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Bolivia's Major English Language Publication

Issue 43

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Editorial by Sara Shahriari

As Bolivia kicks into election season high gear with the vote for president just weeks away, the Bolivian Express writers chose to explore campaigns for this month's issue.

Many facets of a political campaign go far beyond promises and policy. For example, we absorb everything from catchy promotional songs with lyrics that embed themselves in our brains to the very clothes candidates choose to wear. Consider a few of this year's hopefuls: President Evo Morales in a polished, but not western, suit jacket; Samuel Doria Medina in a blue every-man hoodie looking ready to head out for a jog; and Fernando Vargas, an indigenous leader from the country's lowlands, sporting his signature leather sombrero.

Focusing on campaigns and elections in Bolivia, we must of course take a long look at President Morales, who now stands for a third term as president while running far ahead of his opponents in polls. Not everyone agrees that a third term is the right direction for Bolivia, though the constitutional tribunal endorsed the President's right to run again last year.

Then there is social media, a tool which every year reaches more Bolivians as internet and computer access expand. Social media promises to bring the average voter into a sort of direct - albeit electronic - contact with candidates. The way candidates of all stripes wage campaigns on Twitter, Facebook and beyond is an ever-evolving art. In the physical world, political allegiances and slogans are declared on the limited real estate of rural and urban walls, where graffiti ranging from the basic to the ornate forms a constantly changing, silent debate.

Also closely tied to the elections is a campaign known as 'Machistas Fuera de la Lista,' formed by feminist groups to demand that candidates who express chauvinistic beliefs withdraw from whatever political race they are involved in, be it local or national.

Of course not all campaigns directly relate to this year's elections. The Morales government has long cultivated associations between the president and indigenous leader Tupac Katari, who was killed by the Spanish in 1781 while leading a revolt against the colonial power. On a literary note, a project to select the greatest Bolivian books of all-time could be interpreted as a campaign to develop and solidify the nation's identity.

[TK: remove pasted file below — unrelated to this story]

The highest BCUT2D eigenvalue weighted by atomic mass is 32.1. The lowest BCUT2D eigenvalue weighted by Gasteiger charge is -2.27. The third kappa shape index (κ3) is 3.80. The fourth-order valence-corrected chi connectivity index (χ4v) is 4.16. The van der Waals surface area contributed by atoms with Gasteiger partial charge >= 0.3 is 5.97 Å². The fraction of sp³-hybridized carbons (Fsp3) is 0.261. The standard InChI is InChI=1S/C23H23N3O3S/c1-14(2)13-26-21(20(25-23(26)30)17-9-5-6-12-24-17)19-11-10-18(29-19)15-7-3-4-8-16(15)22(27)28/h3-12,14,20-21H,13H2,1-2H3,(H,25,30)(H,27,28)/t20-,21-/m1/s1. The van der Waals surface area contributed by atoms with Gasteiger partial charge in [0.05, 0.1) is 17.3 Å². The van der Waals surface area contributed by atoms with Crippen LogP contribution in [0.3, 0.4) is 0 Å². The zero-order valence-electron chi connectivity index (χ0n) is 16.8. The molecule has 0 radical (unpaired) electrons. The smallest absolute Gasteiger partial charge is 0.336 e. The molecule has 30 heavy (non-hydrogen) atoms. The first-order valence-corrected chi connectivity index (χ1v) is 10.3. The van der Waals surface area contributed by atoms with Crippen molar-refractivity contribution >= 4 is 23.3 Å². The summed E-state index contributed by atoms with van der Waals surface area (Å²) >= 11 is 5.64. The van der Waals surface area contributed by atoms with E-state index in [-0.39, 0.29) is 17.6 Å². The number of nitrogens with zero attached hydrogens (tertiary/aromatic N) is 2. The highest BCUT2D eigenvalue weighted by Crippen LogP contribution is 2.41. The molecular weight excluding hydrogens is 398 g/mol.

Moving beyond this month's articles, it's important to note that the 2014 elections occur just 32 years after Bolivia's return to democracy, which followed 18 years of military rule, dictatorship, or short-lived and unstable governments. It's a reminder that the ability to campaign for public office, or anything else for that matter, is a right that cannot be taken for granted.

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Articles from the latest issue of Bolivian Express

#VIRTUAL CAMPAIGNING

26 September, 2014, Shirin Vetry

Campaigning in Bolivia has now entered a whole new dimension for political action and advertising The motacú plant fell on to the open field. Within moments, the men from the Miraflores community in Pando gathered around the fallen palm tree and began to harvest its leaves for shelter. I am ...

THE STREET ART OF LA PAZ

26 September, 2014, Nikola Maksimovic

The Artistic Battleground for Political and Societal Expression Very few of La Paz’s walls, doors and highways have escaped the touch of the spray can and brush; graffiti tags, murals and political slogans line almost every street. This phenomenon is not exclusive to Bolivia, though; it has become a distinctive ...

ELECTION CATWALK

26 September, 2014, Christy Callaway-Gale and Malhar Mahurkar

The red carpet is out, the spotlights are set and the playlist, featuring the teleférico anthem and the commissioned Quipus rap, is ready for this October’s long-awaited election catwalk. Drummed into us from an early age is the concept ‘don’t judge a book by its cover’, but we’re going to ...

AGAINST THE EMPIRE

26 September, 2014, Malhar Mahurkar

Bolivian President Evo Morales has refused to toe the USA’s line since he came into power, and has clashed with the ‘land of the free’ in several high-profile incidents, including expelling the Drug Enforcement Agency (DEA) and the US ambassador, Philip Goldberg, both in 2008. In the words of the ...

BOLIVIA’S BIBLIOTECA DEL BICENTENARIO

26 September, 2014, Christy Callaway-Gale

Bolivia celebrates 200 years of independence in literary style. But is the government simply choosing a selection of greatest works or forming a campaign to shape a nation? Pride and Prejudice, Jane Eyre and Mill on the Floss: Three undeniable classics from the English literary canon. But how do you ...

DEMOCRACY: BOLIVIAN STYLE

26 September, 2014, Christy Callaway-Gale

Morales goes for his third electoral campaign but is it legitimate? How do you go about defining democracy? If you’re about to host a dinner party, look away now. Some might say it’s government by the people, a free electoral system, equality of rights, or a mish-mash of all of ...

A SONG FOR A VOTE

26 September, 2014, Christy Callaway-Gale

From theme tunes to advertisements, music plays an integral part in the media, but what role does it have in political elections campaigns? If you want to get a message stuck in people’s heads, a song is a great way to go about it. From major political campaigns to launches ...

#MACHISTAS FUERA DE LAS LISTAS

26 September, 2014, Valeria Wilde

Chauvinistic acts have recently made headlines across Bolivia. This is true across all sectors of society: from insecurity on the streets running to the very highest of political spheres. From sexist rhymes and songs to threats, groping and violent crimes including rape, domestic abuse and femicide, women find themselves at ...